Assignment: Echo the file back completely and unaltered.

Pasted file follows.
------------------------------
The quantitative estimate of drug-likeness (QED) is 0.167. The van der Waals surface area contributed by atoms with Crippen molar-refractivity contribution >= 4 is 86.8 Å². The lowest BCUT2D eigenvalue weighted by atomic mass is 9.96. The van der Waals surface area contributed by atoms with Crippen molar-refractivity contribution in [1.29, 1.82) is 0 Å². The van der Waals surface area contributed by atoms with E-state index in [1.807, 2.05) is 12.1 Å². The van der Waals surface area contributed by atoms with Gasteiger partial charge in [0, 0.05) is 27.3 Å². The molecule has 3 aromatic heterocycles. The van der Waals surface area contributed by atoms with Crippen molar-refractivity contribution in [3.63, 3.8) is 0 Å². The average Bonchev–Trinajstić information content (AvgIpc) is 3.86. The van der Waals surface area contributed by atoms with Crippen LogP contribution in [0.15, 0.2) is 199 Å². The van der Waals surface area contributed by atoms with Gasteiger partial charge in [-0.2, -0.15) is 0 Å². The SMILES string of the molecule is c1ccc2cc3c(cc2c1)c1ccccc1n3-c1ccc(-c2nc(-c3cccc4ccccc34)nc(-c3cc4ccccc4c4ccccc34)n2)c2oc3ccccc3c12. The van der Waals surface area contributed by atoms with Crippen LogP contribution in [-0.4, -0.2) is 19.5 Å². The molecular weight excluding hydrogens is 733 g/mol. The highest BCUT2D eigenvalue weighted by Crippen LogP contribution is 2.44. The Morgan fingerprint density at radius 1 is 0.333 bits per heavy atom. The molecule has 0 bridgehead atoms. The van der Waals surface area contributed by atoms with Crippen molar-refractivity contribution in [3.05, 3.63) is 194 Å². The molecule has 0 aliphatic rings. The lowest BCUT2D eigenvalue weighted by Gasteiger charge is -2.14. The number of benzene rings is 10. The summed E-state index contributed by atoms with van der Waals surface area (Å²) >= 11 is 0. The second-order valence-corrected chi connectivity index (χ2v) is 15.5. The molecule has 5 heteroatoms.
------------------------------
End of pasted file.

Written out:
The quantitative estimate of drug-likeness (QED) is 0.167. The van der Waals surface area contributed by atoms with Crippen molar-refractivity contribution >= 4 is 86.8 Å². The lowest BCUT2D eigenvalue weighted by atomic mass is 9.96. The van der Waals surface area contributed by atoms with Crippen molar-refractivity contribution in [1.29, 1.82) is 0 Å². The van der Waals surface area contributed by atoms with E-state index in [1.807, 2.05) is 12.1 Å². The van der Waals surface area contributed by atoms with Gasteiger partial charge in [0, 0.05) is 27.3 Å². The molecule has 3 aromatic heterocycles. The van der Waals surface area contributed by atoms with Crippen molar-refractivity contribution in [3.63, 3.8) is 0 Å². The average Bonchev–Trinajstić information content (AvgIpc) is 3.86. The van der Waals surface area contributed by atoms with Crippen LogP contribution in [0.15, 0.2) is 199 Å². The van der Waals surface area contributed by atoms with Gasteiger partial charge in [-0.2, -0.15) is 0 Å². The SMILES string of the molecule is c1ccc2cc3c(cc2c1)c1ccccc1n3-c1ccc(-c2nc(-c3cccc4ccccc34)nc(-c3cc4ccccc4c4ccccc34)n2)c2oc3ccccc3c12. The van der Waals surface area contributed by atoms with Crippen LogP contribution in [-0.4, -0.2) is 19.5 Å². The molecular weight excluding hydrogens is 733 g/mol. The highest BCUT2D eigenvalue weighted by Crippen LogP contribution is 2.44. The Morgan fingerprint density at radius 1 is 0.333 bits per heavy atom. The molecule has 0 bridgehead atoms. The van der Waals surface area contributed by atoms with Crippen molar-refractivity contribution in [3.05, 3.63) is 194 Å². The molecule has 0 aliphatic rings. The lowest BCUT2D eigenvalue weighted by Gasteiger charge is -2.14. The number of benzene rings is 10. The summed E-state index contributed by atoms with van der Waals surface area (Å²) >= 11 is 0. The second-order valence-corrected chi connectivity index (χ2v) is 15.5. The molecule has 5 heteroatoms.